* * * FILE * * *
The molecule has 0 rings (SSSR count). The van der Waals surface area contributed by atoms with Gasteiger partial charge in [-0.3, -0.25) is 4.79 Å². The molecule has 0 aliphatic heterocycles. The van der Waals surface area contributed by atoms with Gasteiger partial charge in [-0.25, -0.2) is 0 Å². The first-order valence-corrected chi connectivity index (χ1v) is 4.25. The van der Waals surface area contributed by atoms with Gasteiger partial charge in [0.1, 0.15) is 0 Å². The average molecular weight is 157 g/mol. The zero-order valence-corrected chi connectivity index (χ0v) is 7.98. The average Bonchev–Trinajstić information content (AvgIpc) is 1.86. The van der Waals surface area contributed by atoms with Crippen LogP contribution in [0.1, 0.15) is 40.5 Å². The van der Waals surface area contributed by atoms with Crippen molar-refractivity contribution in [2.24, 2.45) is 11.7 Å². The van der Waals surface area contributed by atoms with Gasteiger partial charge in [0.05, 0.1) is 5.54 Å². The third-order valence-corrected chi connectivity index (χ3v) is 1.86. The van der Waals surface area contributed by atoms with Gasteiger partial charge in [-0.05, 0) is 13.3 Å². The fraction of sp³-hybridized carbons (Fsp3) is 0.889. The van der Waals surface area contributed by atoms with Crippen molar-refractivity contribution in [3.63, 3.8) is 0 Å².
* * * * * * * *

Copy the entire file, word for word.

The molecule has 0 rings (SSSR count). The van der Waals surface area contributed by atoms with Gasteiger partial charge in [-0.3, -0.25) is 4.79 Å². The molecule has 0 aliphatic heterocycles. The van der Waals surface area contributed by atoms with Gasteiger partial charge in [-0.25, -0.2) is 0 Å². The first-order valence-corrected chi connectivity index (χ1v) is 4.25. The van der Waals surface area contributed by atoms with Gasteiger partial charge in [0.1, 0.15) is 0 Å². The average molecular weight is 157 g/mol. The zero-order valence-corrected chi connectivity index (χ0v) is 7.98. The average Bonchev–Trinajstić information content (AvgIpc) is 1.86. The van der Waals surface area contributed by atoms with Crippen LogP contribution in [0.1, 0.15) is 40.5 Å². The van der Waals surface area contributed by atoms with Crippen molar-refractivity contribution in [2.24, 2.45) is 11.7 Å². The van der Waals surface area contributed by atoms with Gasteiger partial charge in [0.05, 0.1) is 5.54 Å². The third-order valence-corrected chi connectivity index (χ3v) is 1.86. The van der Waals surface area contributed by atoms with Gasteiger partial charge in [-0.05, 0) is 13.3 Å². The fraction of sp³-hybridized carbons (Fsp3) is 0.889. The van der Waals surface area contributed by atoms with Crippen molar-refractivity contribution in [3.63, 3.8) is 0 Å².